Wednesday, April 30, 2008

Late Night Surprise

Finally got the idea for the final story for AFTERDEAD 1.3: something I'm calling "Way Down In The Hole."

Yes, that's the song title of The Wire, watched via the collected tapes from the library. My favorite character is Bubbles. Dan likes Snoop; he says, "I like my psychopaths." The girl is scary good. Or maybe just scary.

Television has been iffy for me since about 1970. 1970-73, in the army, no TV. Then didn't even have a TV until about 1985. Then got one only for watching VHS tapes. Then watched some TV while working (Because of old back injuries, I don't draw at a drawing table; I write and draw while sitting on the couch, leaning back, with a surface on my lap) for about 5 years. Then, because of weird hours and poor reception, mostly very blurry PBS -- reception depending on leaf-load or wind speed -- and, late at night -- because that's about all there was -- ALL of Star Trek. And I had to tape all of Friends, whether new or reruns, for Dan, who was fond of it. Now we're back to the library tapes. With the occasional Mystery Science Theater at about two in the morning.

One of the best thing that ever came up on the screen was a late-night showing of commercials for collected pop music. '50's, '60's, 70's, 80's, 90's. But it wasn't the usual howling voiceover with snippets of songs; it was song after complete song -- played with films and videos of the original groups. Everybody I'd ever heard growing up, on the radio, was there for face-time. I finally got the see what Fly And The Family Stone looked like.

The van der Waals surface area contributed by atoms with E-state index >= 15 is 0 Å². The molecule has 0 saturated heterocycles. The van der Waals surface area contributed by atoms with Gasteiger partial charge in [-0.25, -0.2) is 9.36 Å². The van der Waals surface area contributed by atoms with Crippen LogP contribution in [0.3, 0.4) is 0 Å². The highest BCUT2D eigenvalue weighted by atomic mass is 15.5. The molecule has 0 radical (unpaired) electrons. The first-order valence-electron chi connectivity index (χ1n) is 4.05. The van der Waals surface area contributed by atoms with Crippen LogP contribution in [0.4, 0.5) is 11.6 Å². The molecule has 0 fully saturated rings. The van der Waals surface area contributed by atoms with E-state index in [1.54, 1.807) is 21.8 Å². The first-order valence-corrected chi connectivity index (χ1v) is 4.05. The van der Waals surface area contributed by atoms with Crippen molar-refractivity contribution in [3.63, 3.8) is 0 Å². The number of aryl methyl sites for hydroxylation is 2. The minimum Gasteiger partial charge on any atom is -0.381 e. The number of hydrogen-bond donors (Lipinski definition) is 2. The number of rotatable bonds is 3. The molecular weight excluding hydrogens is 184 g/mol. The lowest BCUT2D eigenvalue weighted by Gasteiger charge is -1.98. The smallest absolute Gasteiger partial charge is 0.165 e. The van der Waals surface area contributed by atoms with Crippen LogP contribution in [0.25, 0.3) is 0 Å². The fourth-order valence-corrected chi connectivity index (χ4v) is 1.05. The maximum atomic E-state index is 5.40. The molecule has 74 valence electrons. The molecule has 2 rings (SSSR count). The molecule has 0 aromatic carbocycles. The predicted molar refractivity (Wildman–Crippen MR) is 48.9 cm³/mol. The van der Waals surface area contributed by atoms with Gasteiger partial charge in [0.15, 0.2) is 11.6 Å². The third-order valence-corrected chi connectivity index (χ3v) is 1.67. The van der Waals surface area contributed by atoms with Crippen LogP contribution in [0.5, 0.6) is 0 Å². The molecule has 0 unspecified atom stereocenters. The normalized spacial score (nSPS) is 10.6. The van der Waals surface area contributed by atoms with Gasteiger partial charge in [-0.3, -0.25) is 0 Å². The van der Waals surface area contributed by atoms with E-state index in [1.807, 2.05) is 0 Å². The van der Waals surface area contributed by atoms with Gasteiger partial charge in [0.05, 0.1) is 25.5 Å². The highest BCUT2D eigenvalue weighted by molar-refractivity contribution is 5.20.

It went on for about two hours. Inadvertently, a late-night (early morning) commercial opportunity had become the most complete history of Rock and Motown I've ever seen. Needless to say, I didn't get a lot of work done.

Oh, yes -- the AFTERDEAD story is Pfirsich getting shanghaied into a job he's not really happy with: rescuing members of a people he knew when he was alive who had to wait until the afterlife to learn empathy. Most of them start yelling "Nazi!" when they see him; as part of the job he has to wear the hat, mostly to torque them off.

Part of this story comes from recent NPR stories about American troops in Iraq. Repeatedly, they ask the locals if they're okay with having their homes invaded, answering questions about the number of male members in their household, or standing still while their eyelids are peeled back for a retinal scan. The locals always say they're fine with it.

All I can think of is the scene in The Searchers, after the raid on the village, where the two little white girls are clinging to one another and smiling desperately at their captors, silently begging not to be slaughtered, as they have seen their tribal family destroyed. I've seen this smile in films and photographs, of helpless people grinning hopefully at the captors who have their lives in their grips. It is NOT a sign of love or friendship.

Does NO one recognize The Prisoner Smile? If you don't believe me, how would you like to stand outside your house and have someone pull your eyeball open to decide whether or not you get to stay home?

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